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5 Tips to Get the Most Out of Homeownership in a Volatile Marketplace

5 Tips to Get the Most Out of Homeownership in a Volatile Marketplace

May 20, 2024

Most people, at some point in their lives, have experienced being a renter, and then eventually, took that big step of purchasing a home once they could afford it. There are pros and cons to both renting and owning a home. The route you choose is generally based on your environment, income, how much debt you want to pay off, and your financial strategy. Bestselling author Morgan Housel has an interesting perspective on how to approach certain life choices and why people decide to do one thing over another. He says, “You have to play your own game. And everyone plays a different game.”

At the end of the day, you have to do what works for you. For many people, the strategy they choose is to own a home of their own. Not only is it a place to raise your family and build a life, but it is also a long-term investment. Consider these five tips for getting the most value out of owning a home in today’s volatile marketplace.

Build Home Equity

With every mortgage payment you make, you are building equity. When you review your closing papers, you can determine how much you are paying toward interest and the overall balance of your loan. Over the years, you start paying off the loan, and your home value increases. The difference between the two is your home equity.

Put a Price Tag on Your Home

Home value appreciation is the rate of a home’s value increasing over time. As this value increases, homeowners tend to build equity and can potentially receive a profit during a resale in the future. Many people make modifications, add extensions, and add other luxuries or necessities to help increase the value of their home.

Make Taxes Work for You

There are several tax advantages to owning your own home if you are eligible. A few of these options include:

  • Property tax deduction
  • Mortgage interest deduction
  • Home equity loan interest deduction
  • Home-office deduction for the self-employed
  • Energy efficiency and clean energy credit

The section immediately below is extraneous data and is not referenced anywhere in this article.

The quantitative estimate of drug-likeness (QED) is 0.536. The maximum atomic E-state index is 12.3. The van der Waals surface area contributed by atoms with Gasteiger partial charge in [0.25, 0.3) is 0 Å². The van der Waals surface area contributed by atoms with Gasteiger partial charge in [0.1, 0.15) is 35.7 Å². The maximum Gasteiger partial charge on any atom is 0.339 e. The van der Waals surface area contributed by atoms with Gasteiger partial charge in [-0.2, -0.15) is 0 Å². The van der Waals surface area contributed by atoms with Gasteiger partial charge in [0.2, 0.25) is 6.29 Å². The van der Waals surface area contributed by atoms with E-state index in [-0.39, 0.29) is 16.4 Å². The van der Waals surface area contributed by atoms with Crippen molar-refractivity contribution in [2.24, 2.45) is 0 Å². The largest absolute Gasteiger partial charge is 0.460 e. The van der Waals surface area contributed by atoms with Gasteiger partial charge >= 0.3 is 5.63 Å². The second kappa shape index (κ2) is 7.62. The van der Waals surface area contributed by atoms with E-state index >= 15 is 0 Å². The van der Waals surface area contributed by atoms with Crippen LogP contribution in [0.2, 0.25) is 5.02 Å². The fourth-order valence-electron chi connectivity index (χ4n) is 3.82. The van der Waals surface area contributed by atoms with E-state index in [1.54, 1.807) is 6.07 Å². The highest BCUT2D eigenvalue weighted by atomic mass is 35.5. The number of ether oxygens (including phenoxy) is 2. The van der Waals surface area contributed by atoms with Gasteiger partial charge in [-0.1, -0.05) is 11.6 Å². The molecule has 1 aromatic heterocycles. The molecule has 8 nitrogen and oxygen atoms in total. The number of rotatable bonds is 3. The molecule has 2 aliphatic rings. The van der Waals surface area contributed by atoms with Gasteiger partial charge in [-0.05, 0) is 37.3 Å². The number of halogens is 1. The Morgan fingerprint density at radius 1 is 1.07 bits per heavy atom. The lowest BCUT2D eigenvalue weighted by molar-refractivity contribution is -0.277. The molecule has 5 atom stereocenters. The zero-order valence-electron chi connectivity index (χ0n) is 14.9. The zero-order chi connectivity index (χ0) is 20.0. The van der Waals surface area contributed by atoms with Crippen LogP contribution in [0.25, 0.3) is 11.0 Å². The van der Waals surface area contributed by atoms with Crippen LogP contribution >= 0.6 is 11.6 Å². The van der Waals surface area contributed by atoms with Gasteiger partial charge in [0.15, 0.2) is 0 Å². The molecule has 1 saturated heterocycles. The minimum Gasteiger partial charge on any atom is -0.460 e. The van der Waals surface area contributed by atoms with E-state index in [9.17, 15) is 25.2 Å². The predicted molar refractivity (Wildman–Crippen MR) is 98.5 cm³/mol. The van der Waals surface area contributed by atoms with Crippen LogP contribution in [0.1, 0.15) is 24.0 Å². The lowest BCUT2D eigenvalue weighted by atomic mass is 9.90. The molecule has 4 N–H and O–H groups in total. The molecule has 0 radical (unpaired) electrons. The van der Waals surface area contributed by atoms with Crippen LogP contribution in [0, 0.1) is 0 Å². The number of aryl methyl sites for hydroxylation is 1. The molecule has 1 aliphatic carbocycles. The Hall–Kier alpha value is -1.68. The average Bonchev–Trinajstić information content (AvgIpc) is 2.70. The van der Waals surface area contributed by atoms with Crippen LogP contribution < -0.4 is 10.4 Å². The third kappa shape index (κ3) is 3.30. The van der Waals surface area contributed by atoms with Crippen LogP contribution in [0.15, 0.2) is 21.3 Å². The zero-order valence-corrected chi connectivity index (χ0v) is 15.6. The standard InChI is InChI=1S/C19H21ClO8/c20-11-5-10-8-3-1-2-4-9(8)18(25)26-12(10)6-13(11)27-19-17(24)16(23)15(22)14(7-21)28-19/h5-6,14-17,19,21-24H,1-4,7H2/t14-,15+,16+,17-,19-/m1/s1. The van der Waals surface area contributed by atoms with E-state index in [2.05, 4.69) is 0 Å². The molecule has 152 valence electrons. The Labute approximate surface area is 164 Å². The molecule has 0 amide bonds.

• Sale of primary residence deduction

A financial professional can help you determine which may work for you and your financial situation.

Cash is Available When you Need it

There are a few different ways home equity can help you if you need cash. Lenders generally don’t restrict how the cash is used whether it is for home improvements or paying down debt or any other need. Some of these options include:

  • Home equity loan or home equity loan installment (HELOAN)

A HELOAN is a one-time installment loan that allows you to use the equity in your home as collateral. This option offers different benefits including a fixed interest rate that could be lower than other loan choices. It also offers a regular monthly payment, which gives you a manageable repayment schedule for the life of the loan.

  • Home equity line of credit (HELOC)

A HELOC is a line of revolving credit that is often used for larger expenses or consolidating higher-interest rate debts on other loans like credit cards. It is attractive because it generally has a lower interest rate than other loans. Also, interest may be tax deductible.

  • Cash-out refinance

A cash-out refinance allows you to use the equity you have built up to pay for, for example, renovations and home improvements that can increase the value of your home.

  • Reverse mortgage

A reverse mortgage is a type of loan that permits homeowners to borrow money using their home as leverage for the loan. Similar to a traditional mortgage, when you opt for a reverse mortgage, the title of your home stays in your name. One noticeable difference is with a reverse mortgage, borrowers do not make monthly payments. The loan gets repaid after the borrower has left and no longer resides in the home. Fees and interest are tacked onto the balance each month, increasing the balance. One must also be aware of the disadvantages of reverse mortgages. More information can be obtained by contacting the National Council on Aging.

Consult Your Financial Professional

Depending on your financial situation and goals, and considering that everyone is unique, take the time to consult a financial professional to help you analyze these critical and complex financial decisions. Discussing owning a home versus being a renter with your financial professional can make significant impacts from working to preserve and manage your wealth, to trying to mitigate unforeseen risks before or if they arise, to providing insight into how to modify your financial strategy.

Important Disclosures:
This material was created for educational and informational purposes only and is not intended as tax, legal or investment advice. If you are seeking investment advice specific to your needs, such advice services must be obtained on your own separate from this educational material.
All information is believed to be from reliable sources; however, LPL Financial makes no representation as to its completeness or accuracy.
What is a reverse mortgage? | Consumer Financial Protection Bureau (
What is a Home Equity Line of Credit and How Does it Work? (
Cash-Out Refinancing: How It Works, When To Do It | Bankrate
This article was prepared by LPL Marketing Solutions
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